National identity is difficult to define. It is connected to other concepts, such as ethnicity, nationality and nationalism, so it means something different to everyone.
In Britain, national identity has been an important topic for many years, but particularly since the Labour government introduced devolution in Wales, Scotland and Northern Ireland in 1997. These reforms not only gave new legislative powers to the devolved nations but also made citizens feel more affiliated with the separate countries. The UK has also become more ethnically diverse in recent decades. And research has found that people from ethnic minorities are more likely than white people to identify with Britain as a whole, and much less likely to identify solely with one of its four nations.
But what of the country’s children? How do those who were born post-devolution feel about their own nationalities? The relationship with one’s nation has long been established as starting in childhood. But there is very little research which examines how younger children relate to the idea of nation and national identity, and the influences which affect this relationship.
My recently published study examined children’s ideas about national identity and Welsh national identity, and what affects these notions. Many of the existing studies have mainly focused on adults’ views of what it means to be Welsh, but I wanted to investigate things from the child’s viewpoint. I also looked into both the personal perspective of national identity as well as looking collectively at ideas of Welshness.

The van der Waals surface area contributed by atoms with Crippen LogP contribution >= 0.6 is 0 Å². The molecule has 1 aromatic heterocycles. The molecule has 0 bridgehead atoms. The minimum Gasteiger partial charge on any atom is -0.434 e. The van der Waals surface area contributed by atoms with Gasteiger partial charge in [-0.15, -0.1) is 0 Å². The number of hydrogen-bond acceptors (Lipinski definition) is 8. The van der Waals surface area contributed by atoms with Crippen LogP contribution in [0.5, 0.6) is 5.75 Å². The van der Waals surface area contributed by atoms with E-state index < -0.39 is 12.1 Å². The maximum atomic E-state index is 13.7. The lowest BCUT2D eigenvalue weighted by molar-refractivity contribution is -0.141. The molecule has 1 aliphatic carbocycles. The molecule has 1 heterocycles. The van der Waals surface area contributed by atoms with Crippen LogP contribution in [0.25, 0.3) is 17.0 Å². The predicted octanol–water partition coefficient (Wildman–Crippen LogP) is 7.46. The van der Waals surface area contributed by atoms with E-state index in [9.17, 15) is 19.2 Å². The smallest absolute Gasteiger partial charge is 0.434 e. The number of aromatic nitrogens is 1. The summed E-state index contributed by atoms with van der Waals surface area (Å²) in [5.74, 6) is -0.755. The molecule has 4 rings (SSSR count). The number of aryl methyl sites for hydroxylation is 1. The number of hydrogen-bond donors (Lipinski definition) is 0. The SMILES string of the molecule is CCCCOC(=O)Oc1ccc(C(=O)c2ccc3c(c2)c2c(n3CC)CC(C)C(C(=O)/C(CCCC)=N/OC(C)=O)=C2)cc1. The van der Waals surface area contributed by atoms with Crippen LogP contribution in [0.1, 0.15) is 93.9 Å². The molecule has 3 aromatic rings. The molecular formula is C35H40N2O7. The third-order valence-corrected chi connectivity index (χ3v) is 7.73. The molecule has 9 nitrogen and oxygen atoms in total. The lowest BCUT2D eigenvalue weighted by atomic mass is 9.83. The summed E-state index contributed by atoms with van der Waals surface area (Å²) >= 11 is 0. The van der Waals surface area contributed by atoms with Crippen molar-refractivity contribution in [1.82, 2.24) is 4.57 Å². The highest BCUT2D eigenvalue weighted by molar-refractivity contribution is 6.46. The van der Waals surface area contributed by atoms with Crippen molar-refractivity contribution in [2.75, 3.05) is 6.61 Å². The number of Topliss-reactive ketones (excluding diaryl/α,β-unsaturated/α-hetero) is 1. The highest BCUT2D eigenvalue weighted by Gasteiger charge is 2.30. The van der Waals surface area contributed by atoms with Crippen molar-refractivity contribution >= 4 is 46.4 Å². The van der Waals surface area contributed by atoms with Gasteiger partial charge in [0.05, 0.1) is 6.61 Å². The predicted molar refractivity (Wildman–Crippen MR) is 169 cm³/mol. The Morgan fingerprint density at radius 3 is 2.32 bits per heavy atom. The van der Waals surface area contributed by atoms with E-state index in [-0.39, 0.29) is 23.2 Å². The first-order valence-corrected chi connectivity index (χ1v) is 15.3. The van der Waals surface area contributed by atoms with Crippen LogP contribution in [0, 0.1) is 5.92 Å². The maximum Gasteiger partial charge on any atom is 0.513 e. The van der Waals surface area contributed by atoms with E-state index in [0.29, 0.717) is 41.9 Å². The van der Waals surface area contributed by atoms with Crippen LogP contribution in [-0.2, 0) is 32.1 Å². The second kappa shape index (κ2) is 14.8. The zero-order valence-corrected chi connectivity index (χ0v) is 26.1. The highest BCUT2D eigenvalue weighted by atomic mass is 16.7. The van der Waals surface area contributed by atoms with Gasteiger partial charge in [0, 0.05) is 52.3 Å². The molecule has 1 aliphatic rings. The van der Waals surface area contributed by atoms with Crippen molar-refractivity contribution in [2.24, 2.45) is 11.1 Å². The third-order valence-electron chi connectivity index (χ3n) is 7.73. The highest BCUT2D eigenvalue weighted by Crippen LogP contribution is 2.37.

Between 2011 and 2013, I worked with 79 children aged between nine and ten years old from south east Wales. They were pupils at three different urban schools, two English medium and one Welsh medium. The study incorporated writing, drawings and interviews to capture the children’s insights.
My findings demonstrated that the children were able to define their national identities in clear and discerning ways. Welsh was the most cited national identity for this group – both in singular and multiple definitions for example, Kurdish Welsh. The children identified family, birthplace and residency as influences in determining their sense of their own national identity.
When reflecting on being Welsh and Welshness, the children’s drawings often portrayed stereotypical views of rugby and football players, with figures dressed in red shirts, as well as girls in traditional Welsh costumes. Similarly, the children frequently said that Welsh people had white skin tone, were Christian and played football or rugby. In this part of the investigation, the school, sport and the media were influential in shaping the children’s perceptions of a Welsh person.
Interestingly, while language was not highlighted as a significant feature when considering their own national identity, the children’s perceptions of a Welsh person placed an emphasis on the Welsh language. They said that people in Wales spoke Welsh and English, or Welsh or English – the latter implying that there was a choice.
This study gave insight into how children see their own national identity in a devolved nation with a lot of national pride such as Wales. It reveals their personal perspectives on their own identity and their understanding about what it means to be Welsh, a topic which has not previously been investigated in depth with children of primary school age.
The notion of Britishness in the post-devolution era is evidently quite complex. Neither adults nor children see themselves as just “British”. Nor is there just one type of Welsh – or English, Scottish, or Irish – identity that they see themselves or others as.